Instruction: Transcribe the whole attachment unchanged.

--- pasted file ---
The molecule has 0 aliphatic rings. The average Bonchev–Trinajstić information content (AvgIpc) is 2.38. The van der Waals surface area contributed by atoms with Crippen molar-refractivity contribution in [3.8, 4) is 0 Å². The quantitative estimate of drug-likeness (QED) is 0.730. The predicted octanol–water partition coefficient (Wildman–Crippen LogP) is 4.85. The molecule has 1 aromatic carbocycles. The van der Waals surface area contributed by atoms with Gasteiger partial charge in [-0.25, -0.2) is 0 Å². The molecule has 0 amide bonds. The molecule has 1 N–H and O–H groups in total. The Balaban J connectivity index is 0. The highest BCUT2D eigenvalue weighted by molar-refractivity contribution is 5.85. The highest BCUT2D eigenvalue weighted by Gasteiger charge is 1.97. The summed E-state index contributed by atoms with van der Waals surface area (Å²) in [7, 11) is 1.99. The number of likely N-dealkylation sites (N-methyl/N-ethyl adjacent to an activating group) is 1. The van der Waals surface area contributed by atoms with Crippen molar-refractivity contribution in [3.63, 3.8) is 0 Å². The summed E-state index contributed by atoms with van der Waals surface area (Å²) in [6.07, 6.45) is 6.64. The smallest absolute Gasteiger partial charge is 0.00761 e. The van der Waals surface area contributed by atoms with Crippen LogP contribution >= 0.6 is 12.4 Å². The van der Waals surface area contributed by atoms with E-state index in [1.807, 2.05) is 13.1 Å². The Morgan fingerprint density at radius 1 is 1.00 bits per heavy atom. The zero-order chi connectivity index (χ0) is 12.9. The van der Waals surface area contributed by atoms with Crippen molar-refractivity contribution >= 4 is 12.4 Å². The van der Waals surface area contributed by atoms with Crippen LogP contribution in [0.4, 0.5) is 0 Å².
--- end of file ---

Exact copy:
The molecule has 0 aliphatic rings. The average Bonchev–Trinajstić information content (AvgIpc) is 2.38. The van der Waals surface area contributed by atoms with Crippen molar-refractivity contribution in [3.8, 4) is 0 Å². The quantitative estimate of drug-likeness (QED) is 0.730. The predicted octanol–water partition coefficient (Wildman–Crippen LogP) is 4.85. The molecule has 1 aromatic carbocycles. The van der Waals surface area contributed by atoms with Gasteiger partial charge in [-0.25, -0.2) is 0 Å². The molecule has 0 amide bonds. The molecule has 1 N–H and O–H groups in total. The Balaban J connectivity index is 0. The highest BCUT2D eigenvalue weighted by molar-refractivity contribution is 5.85. The highest BCUT2D eigenvalue weighted by Gasteiger charge is 1.97. The summed E-state index contributed by atoms with van der Waals surface area (Å²) in [7, 11) is 1.99. The number of likely N-dealkylation sites (N-methyl/N-ethyl adjacent to an activating group) is 1. The van der Waals surface area contributed by atoms with Crippen molar-refractivity contribution in [3.63, 3.8) is 0 Å². The summed E-state index contributed by atoms with van der Waals surface area (Å²) in [6.07, 6.45) is 6.64. The smallest absolute Gasteiger partial charge is 0.00761 e. The van der Waals surface area contributed by atoms with Crippen LogP contribution >= 0.6 is 12.4 Å². The van der Waals surface area contributed by atoms with E-state index in [1.807, 2.05) is 13.1 Å². The Morgan fingerprint density at radius 1 is 1.00 bits per heavy atom. The zero-order chi connectivity index (χ0) is 12.9. The van der Waals surface area contributed by atoms with Crippen molar-refractivity contribution >= 4 is 12.4 Å². The van der Waals surface area contributed by atoms with Crippen LogP contribution in [0.4, 0.5) is 0 Å².